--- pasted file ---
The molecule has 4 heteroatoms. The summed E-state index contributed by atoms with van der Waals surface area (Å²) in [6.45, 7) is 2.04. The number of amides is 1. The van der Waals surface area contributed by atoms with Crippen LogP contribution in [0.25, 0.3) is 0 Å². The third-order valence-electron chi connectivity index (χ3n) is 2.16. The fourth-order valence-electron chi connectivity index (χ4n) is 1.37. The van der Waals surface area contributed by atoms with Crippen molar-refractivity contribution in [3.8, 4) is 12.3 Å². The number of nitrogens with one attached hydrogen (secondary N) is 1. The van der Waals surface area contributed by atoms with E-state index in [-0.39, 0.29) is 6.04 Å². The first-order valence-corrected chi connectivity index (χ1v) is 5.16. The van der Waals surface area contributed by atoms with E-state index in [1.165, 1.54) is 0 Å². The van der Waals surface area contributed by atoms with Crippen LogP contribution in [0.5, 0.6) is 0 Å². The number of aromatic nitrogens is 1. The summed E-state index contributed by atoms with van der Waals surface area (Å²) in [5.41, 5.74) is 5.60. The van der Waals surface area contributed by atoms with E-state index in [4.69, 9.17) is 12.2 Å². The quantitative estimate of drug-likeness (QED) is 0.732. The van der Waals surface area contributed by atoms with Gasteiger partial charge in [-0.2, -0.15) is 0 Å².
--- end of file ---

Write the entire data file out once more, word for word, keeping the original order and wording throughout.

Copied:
The molecule has 4 heteroatoms. The summed E-state index contributed by atoms with van der Waals surface area (Å²) in [6.45, 7) is 2.04. The number of amides is 1. The van der Waals surface area contributed by atoms with Crippen LogP contribution in [0.25, 0.3) is 0 Å². The third-order valence-electron chi connectivity index (χ3n) is 2.16. The fourth-order valence-electron chi connectivity index (χ4n) is 1.37. The van der Waals surface area contributed by atoms with Crippen molar-refractivity contribution in [3.8, 4) is 12.3 Å². The number of nitrogens with one attached hydrogen (secondary N) is 1. The van der Waals surface area contributed by atoms with E-state index in [-0.39, 0.29) is 6.04 Å². The first-order valence-corrected chi connectivity index (χ1v) is 5.16. The van der Waals surface area contributed by atoms with E-state index in [1.165, 1.54) is 0 Å². The van der Waals surface area contributed by atoms with Crippen LogP contribution in [0.5, 0.6) is 0 Å². The number of aromatic nitrogens is 1. The summed E-state index contributed by atoms with van der Waals surface area (Å²) in [5.41, 5.74) is 5.60. The van der Waals surface area contributed by atoms with E-state index in [4.69, 9.17) is 12.2 Å². The quantitative estimate of drug-likeness (QED) is 0.732. The van der Waals surface area contributed by atoms with Gasteiger partial charge in [-0.2, -0.15) is 0 Å².